Human beings are not always good at planning for the long term, but in general, we do expect to have a long term. I know that in my own life I have always assumed I would live to be at least 100, though I know life expectancy in the United States is not 100 years old and though I know many people who have died in their 70s, 80s, or even much younger from accidents, rare diseases, or from other serious problems. We expect to have a long number of years ahead of us and can make investments to plan for that long future, but we should remember that it is never a guarantee.
In Letters From a Stoic, Seneca writes, “There is no fixed count of our years. You do not know where death awaits you; so be ready for it everywhere.”
This is not to suggest that we should live in paranoia, afraid that we might die at any moment. Instead it is a reminder that the long term plans we hope to live out might not come to pass. It is a reminder to make our lives what we want them to be today, rather than assuming that we have a long future to achieve our desired goals.
The wrong response to the message is the modern day (though kinda dying out) idea of YOLO. The idea, “you only live once,” has been used to justify a lifestyle of partying, of short term thinking, and of extravagant opulence. It almost ignores all long term planning in focus of short term pleasure, but it doesn’t really help us to be ready for death as Seneca suggests.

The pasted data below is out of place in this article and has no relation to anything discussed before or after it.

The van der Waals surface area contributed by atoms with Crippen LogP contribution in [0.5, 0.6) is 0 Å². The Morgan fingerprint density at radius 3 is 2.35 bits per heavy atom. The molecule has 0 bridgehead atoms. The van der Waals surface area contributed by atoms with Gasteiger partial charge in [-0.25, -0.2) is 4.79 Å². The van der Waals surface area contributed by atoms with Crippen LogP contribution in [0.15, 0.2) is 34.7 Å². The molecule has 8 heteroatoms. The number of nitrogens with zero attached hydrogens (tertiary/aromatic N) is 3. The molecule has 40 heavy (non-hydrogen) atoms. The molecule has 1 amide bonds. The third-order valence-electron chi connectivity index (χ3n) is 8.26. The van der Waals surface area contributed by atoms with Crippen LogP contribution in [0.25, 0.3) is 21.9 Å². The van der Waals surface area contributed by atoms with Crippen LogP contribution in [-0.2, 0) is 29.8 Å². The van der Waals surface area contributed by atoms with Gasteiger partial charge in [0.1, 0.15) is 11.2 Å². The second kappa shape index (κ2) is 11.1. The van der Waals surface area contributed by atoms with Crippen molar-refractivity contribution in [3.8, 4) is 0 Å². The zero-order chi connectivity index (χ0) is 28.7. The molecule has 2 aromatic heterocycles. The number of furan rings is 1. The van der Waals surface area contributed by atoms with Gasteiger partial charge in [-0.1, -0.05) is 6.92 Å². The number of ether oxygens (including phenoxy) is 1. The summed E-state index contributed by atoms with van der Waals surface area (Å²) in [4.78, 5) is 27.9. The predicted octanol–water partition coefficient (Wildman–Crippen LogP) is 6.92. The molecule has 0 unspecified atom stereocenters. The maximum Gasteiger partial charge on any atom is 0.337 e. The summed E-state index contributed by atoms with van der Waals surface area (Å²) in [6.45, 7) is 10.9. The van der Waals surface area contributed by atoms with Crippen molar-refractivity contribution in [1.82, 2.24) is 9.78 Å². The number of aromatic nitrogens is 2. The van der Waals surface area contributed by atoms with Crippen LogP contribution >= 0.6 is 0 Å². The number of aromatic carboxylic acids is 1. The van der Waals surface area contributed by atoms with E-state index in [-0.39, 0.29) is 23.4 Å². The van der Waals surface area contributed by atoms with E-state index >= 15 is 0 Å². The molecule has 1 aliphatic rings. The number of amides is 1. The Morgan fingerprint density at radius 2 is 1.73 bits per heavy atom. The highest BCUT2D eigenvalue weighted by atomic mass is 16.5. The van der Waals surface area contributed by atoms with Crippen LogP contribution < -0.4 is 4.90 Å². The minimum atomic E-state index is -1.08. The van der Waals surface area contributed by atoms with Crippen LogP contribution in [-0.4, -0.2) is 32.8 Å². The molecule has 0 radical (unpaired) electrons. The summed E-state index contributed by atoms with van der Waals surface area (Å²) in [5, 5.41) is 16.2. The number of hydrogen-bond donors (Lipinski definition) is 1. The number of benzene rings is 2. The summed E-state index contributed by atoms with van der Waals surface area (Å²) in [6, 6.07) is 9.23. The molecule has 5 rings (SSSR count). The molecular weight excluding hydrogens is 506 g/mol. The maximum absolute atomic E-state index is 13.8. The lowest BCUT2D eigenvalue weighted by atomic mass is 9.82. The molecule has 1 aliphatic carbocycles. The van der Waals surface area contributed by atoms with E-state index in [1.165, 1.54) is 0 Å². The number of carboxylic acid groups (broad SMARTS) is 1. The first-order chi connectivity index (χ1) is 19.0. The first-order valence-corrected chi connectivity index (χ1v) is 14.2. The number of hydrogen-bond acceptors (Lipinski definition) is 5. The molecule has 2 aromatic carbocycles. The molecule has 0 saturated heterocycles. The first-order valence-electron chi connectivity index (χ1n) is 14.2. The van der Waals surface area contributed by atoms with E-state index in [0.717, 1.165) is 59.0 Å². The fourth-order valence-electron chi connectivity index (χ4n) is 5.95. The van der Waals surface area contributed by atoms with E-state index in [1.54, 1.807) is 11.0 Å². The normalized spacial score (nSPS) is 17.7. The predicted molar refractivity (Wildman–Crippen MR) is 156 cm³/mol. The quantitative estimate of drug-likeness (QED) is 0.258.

Another wrong response to the ideas from Seneca is to be overly ambitious and push too hard to for achievements. We don’t have to push our bodies to be perfect physical specimens today. We don’t have to push too hard for the C suit in corporate America before age 40. We don’t have to be ruthless in our pursuit of money, wealth, and things to show how successful we are today. That too doesn’t actually prepare us for death.
What we should learn from Seneca is that it is important to plan ahead, but to remember that our plans may never have an opportunity to come to pass. We should make our lives meaningful and do things today that we can take pride in. This means building real and lasting relationships, focusing our daily lives on things that truly matter, so that if we depart today, we have been focusing in the right direction, and would be satisfied with where we leave the Earth. We cannot procrastinate and assume that we will eventually have time to do meaningful things in our lives. We can’t use our potentially short time to simply puff up our own ego. We have to pause, to think about a meaningful life, and continually adjust our course so that we are living well, and ready to depart at any unfortunate moment.